Stack Overflow is a community of 4.7 million programmers, just like you, helping each other.

Join them; it only takes a minute:

Sign up
Join the Stack Overflow community to:
  1. Ask programming questions
  2. Answer and help your peers
  3. Get recognized for your expertise

I'm trying to split a string that can either be comma, space or semi-colon delimitted. It could also contain a space or spaces after each delimitter. For example

22222,11111,23232 
OR
22222, 11111, 23232 
OR
22222;     11111; 23232
OR
22222 11111 23232 

Any one of these would produce an array with three values ["22222","11111","23232"]

So far I have var values = Regex.Split("22222, 11111, 23232", @"[\\s,;]+") but this produces an array with the second and third values including the space(s) like so:

["22222"," 11111"," 23232"]
share|improve this question
up vote 25 down vote accepted

You have too possibilities:

In this case, you want to split your string by specific delimiters caracters. String.Split has been created for this special purpose. This method will be faster than Regex.Split.

char[] delimiters = new [] { ',', ';', ' ' };  // List of your delimiters
var splittedArray = myString.Split(delimiters, StringSplitOptions.RemoveEmptyEntries);
share|improve this answer
    
Please explain your comment Don't use Regex to split a string, use String.Split method. – bflemi3 Feb 4 '13 at 14:46
3  
@bflemi3 In this case, the delimiters are very simple (only different characters), String.Split has been created for this special purpose : Splitting string into multiple strings that are seperated by defined characters. I think using String.Split, in this case, will be faster than Regex.Split. – Cédric Bignon Feb 4 '13 at 14:49
1  
This would have been an excellent answer if there wasn't the first statement with "Don't use Regex" and if you had included a regex at least as an alternative. I for example googled to find the answer to the very same question and I'm working with JavaScript not C#. – Bitterblue Feb 25 '15 at 9:35
    
A few years late, but for what it's worth, the \s maps to more than a space character. It also maps to the form feed character, \u000C, the newline character, \u000A, the carriage return character, \u000D, the tab character, \u0009, the vertical tab character, \u000B, the ellipsis or NEXT LINE (NEL) character (…), \u0085, and any separator character (\u0020, \u00A0, \u1680, \u2000, \u2001, \u2002, \u2003, \u2004, \u2005, \u2006, \u2007, \u2008, \u2009, \u200A, \u202F, \u205F, \u3000) msdn.microsoft.com/en-us/library/20bw873z.aspx#Anchor_7 – JDB Oct 20 '15 at 14:19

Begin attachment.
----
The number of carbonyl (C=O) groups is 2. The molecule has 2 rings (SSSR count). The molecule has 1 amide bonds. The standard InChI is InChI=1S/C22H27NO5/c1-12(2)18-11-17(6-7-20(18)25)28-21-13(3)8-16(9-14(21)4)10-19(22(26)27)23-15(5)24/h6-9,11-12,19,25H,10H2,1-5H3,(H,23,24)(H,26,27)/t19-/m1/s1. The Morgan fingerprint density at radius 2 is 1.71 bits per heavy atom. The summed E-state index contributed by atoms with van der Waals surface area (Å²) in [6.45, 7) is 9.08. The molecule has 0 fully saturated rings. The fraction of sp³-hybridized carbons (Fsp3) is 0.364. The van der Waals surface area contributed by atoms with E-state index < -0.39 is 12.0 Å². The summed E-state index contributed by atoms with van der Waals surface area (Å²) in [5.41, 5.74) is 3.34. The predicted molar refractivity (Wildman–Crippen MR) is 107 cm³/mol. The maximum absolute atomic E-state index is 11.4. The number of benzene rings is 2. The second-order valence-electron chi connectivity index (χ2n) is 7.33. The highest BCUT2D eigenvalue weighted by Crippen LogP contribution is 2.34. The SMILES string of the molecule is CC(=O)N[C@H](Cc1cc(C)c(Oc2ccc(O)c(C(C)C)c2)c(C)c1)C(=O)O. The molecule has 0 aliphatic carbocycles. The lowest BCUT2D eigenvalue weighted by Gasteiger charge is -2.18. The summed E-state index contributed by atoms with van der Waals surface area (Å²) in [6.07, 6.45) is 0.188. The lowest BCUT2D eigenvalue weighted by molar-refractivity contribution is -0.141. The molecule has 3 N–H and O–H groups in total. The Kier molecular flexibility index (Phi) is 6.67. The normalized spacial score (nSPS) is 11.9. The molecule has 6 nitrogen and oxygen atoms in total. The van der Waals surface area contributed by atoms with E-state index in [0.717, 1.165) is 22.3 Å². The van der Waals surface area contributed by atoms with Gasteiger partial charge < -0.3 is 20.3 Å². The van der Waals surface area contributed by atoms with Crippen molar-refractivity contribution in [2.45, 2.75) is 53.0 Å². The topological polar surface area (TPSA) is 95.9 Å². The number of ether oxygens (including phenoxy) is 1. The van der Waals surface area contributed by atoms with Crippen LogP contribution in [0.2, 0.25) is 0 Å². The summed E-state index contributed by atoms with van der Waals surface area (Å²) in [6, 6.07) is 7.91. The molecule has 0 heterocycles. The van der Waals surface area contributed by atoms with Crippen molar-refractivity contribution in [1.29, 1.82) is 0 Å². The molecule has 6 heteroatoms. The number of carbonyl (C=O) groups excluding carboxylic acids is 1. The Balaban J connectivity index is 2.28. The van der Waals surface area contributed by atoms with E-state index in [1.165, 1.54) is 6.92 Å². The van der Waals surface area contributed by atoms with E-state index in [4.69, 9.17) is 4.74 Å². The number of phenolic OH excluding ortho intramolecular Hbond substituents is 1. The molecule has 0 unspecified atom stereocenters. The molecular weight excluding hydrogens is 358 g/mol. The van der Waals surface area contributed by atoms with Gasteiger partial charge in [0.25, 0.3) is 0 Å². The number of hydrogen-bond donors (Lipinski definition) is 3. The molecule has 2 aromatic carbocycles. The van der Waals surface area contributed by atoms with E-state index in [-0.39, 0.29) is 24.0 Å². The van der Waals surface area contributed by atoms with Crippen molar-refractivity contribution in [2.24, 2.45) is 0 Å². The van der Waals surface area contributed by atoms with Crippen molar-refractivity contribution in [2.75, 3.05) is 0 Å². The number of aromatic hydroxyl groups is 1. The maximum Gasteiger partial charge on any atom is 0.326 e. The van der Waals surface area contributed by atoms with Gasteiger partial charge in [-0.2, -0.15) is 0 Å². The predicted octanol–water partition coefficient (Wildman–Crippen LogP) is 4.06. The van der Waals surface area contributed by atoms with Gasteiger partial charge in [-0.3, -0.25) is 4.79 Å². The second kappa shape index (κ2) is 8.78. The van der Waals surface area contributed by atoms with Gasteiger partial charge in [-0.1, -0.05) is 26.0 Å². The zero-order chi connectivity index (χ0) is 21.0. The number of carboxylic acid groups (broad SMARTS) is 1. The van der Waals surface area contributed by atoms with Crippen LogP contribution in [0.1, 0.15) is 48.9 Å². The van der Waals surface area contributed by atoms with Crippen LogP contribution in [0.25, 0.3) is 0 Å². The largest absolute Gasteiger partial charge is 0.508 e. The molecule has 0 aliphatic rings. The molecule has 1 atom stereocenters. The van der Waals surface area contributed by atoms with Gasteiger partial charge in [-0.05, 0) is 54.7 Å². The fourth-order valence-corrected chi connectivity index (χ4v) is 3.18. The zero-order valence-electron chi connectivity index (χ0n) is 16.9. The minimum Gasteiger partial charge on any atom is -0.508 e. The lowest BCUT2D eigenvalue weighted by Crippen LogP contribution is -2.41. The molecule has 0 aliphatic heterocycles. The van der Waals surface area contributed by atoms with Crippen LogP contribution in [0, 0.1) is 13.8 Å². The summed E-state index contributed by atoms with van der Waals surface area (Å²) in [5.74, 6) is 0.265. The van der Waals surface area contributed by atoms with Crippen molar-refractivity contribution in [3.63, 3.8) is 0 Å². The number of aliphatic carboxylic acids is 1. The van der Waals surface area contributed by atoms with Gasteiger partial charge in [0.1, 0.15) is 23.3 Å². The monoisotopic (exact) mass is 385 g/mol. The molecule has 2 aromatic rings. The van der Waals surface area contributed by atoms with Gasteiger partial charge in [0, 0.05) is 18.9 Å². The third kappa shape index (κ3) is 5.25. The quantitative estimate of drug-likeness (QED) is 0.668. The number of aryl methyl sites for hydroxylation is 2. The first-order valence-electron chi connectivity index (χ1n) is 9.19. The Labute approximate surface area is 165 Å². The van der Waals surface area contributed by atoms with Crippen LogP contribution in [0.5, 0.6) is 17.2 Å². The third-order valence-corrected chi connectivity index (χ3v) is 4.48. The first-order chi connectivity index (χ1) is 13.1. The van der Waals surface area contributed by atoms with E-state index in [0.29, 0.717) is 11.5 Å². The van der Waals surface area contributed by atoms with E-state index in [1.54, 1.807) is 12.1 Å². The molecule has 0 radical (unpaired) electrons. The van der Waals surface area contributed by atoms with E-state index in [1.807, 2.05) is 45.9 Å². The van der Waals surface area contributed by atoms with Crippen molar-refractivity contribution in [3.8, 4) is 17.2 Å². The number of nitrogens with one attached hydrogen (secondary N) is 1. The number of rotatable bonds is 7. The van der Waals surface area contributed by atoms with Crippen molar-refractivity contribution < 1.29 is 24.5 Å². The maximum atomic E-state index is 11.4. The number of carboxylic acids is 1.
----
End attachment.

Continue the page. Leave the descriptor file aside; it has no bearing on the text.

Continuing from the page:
Try this Regex pattern:

([^,;\"\}\{\s*.]\d+)

For sample text:

{"123","456","789"}
1011,1213,1415
16, 17, 181920
212223;        242526;27
28 29 3031 

See demo.

enter image description here

share|improve this answer

To interpret "I'm trying to split a string that can either be comma, space or semi-colon delimited. It could also contain a space or spaces after each delimiter" literally, try:

@"[,;]\s*|\s+"

This has the property that consecutive delimiters (except white space) will not be treated as a single delimiter.

But if you want all consecutive delimiters to be treated as one, you might as well do:

@"[,;\s]+"

Of course, in that case, string.Split is a simpler option, as others have indicated.

share|improve this answer

You are using an @ symbol for your string, so the "\" is being interpreted as a literal slash. So your character class is actually reading as a "\", an "s", a "," or a ";". Remove the extra slash and it should work as desired:

var values = Regex.Split("22222, 11111, 23232", @"[\s,;]+")
share|improve this answer
Regex.Split("22222, 11111, 23232", @"[ ,;]+")

this worked for me

Also check answer below, if all you really need is split a string based on few char delimiters - string.split is probably a better solution

share|improve this answer

Your Answer

 
discard

By posting your answer, you agree to the privacy policy and terms of service.

Not the answer you're looking for? Browse other questions tagged or ask your own question.